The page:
Project: RPO - 2001 A Space Odyssey

Our small band of Gunters here in The DreamCage universe are reviewing every film mentioned in Ernest Cline's Ready Player One. This week, Steve Taylor-Bryant checks in with mission control to watch 2001: A Space Odyssey...

"It can only be attributable to human error"

I was going to start this look back at Stanley Kubrick's science fiction masterpiece with the statement "This is pound for pound the greatest science fiction film ever made". Then I realised you'd want evidence, so I looked at the numbers... you made me do maths you horrible people... and I determined that:-

2001: A Space Odyssey released in 1968 for a production budget of $10,500,000 would cost $69,078,947 to make in 2012

2001: A Space Odyssey gross takings since it opened have been $56,715,371 which is $344,958,600 in 2012

So basically 2001 A Space Odyssey, if made in the last five years, is the equivalent of , well... Signs or Space Cowboys. All the half decent blockbusters that took, roughly speaking, the film 2001's inflation adjusted takings, like Independence Day 2, Mad Max Fury Road and Star Trek Beyond, all had budgets at least twice the one at Kubrick's disposal. So already my 'pound for pound' argument is a winner. Let's face it, 2001: A Space Odyssey is far superior in scope, storytelling, special effects and character than the aforementioned films. But...

2001: A Space Odyssey wouldn't get made today. Society has failed Kubrick's genius. When you watch 2001, it takes patience. It requires a little intellect and, most of all, it needs the audience to imagine the era in which it was made. It was released before man had set foot on the moon, something that society doesn't really care about now. It was made before CGI was even a thing. It has a computer as its main antagonist and yet it would be almost two decades before a computer was affordable to most homes. It also has very little action and very long scenes. The modern day cinema audience won't watch a ship dock for 15 minutes whilst some 200 odd year old classical music plays in the background. They get their goosebumps from Dwayne Johnson or Jason Statham blowing stuff up.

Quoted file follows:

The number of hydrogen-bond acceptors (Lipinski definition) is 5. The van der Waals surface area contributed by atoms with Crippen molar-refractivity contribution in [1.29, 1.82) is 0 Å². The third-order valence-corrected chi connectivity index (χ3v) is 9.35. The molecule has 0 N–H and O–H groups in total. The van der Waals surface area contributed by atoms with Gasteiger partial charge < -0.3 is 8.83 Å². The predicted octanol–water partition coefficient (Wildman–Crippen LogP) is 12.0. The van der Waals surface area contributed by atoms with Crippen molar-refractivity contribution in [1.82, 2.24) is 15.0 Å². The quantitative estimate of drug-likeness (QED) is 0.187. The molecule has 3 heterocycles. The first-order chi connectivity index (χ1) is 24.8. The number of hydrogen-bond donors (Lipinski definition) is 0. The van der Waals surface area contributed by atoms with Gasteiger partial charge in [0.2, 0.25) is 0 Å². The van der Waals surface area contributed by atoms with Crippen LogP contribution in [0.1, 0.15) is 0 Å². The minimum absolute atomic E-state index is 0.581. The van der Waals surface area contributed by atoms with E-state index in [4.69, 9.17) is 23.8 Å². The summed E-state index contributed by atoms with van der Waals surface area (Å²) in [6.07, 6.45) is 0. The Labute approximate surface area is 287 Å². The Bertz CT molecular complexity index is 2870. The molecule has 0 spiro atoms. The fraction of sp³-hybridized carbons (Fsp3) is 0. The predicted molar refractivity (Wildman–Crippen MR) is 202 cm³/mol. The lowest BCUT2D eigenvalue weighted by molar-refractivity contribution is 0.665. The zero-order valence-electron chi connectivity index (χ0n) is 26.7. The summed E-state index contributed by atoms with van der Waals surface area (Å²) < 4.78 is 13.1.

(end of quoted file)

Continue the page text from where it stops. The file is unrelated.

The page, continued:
2001: A Space Odyssey was so far ahead of its time I don't believe it's ever had its time. Gone are the days where beauty shone from a cinema screen. Gone are the days where soundtracks from great contemporary composers can be discarded for the classics. Kubrick had Alex North of Spartacus and Dr. Strangelove fame write a score but decided instead that his working music by Strauss et al helped the scenes and the audience more...

"However good our best film composers may be, they are not a Beethoven, a Mozart or a Brahms. Why use music which is less good when there is such a multitude of great orchestral music available from the past and from our own time? When you are editing a film, it's very helpful to be able to try out different pieces of music to see how they work with the scene...Well, with a little more care and thought, these temporary tracks can become the final score."

I'm as much to blame as society in general for our dumbing down of brilliance. I don't like the 2001 source material, Arthur C. Clarke's book is too long and complicated for my patience, yet I marvel at Kubrick's vision. We, as an audience, get what we deserve and, whilst I like to think I've proved 2001: A Space Oddssey is the best pound for pound science fiction film ever made, maybe generation after generation of looking for a quick action fix and negating the thinking part of our brain means we only deserve Independence Day 2?

I like to hope I'm wrong. Arrival, The Martian and Gravity all required a smidgen of thought on the viewers behalf, helped a little by action, and Duncan Jones phenomenal Moon I hold in the same regard as 2001. Maybe, after nearly 50 years, Kubrick's film is finally changing the cinema audience. Maybe all the directors that watched this film as young children, aspiring to be filmmakers, are beginning to bleed through into the dumb studio era. Maybe we should just all go and watch it again and see if we become a little smarter, a little more patient. Maybe 2001: A Space Odyssey's time is now.

Follow Steve on Twitter @STBwrites

Image - IMDb

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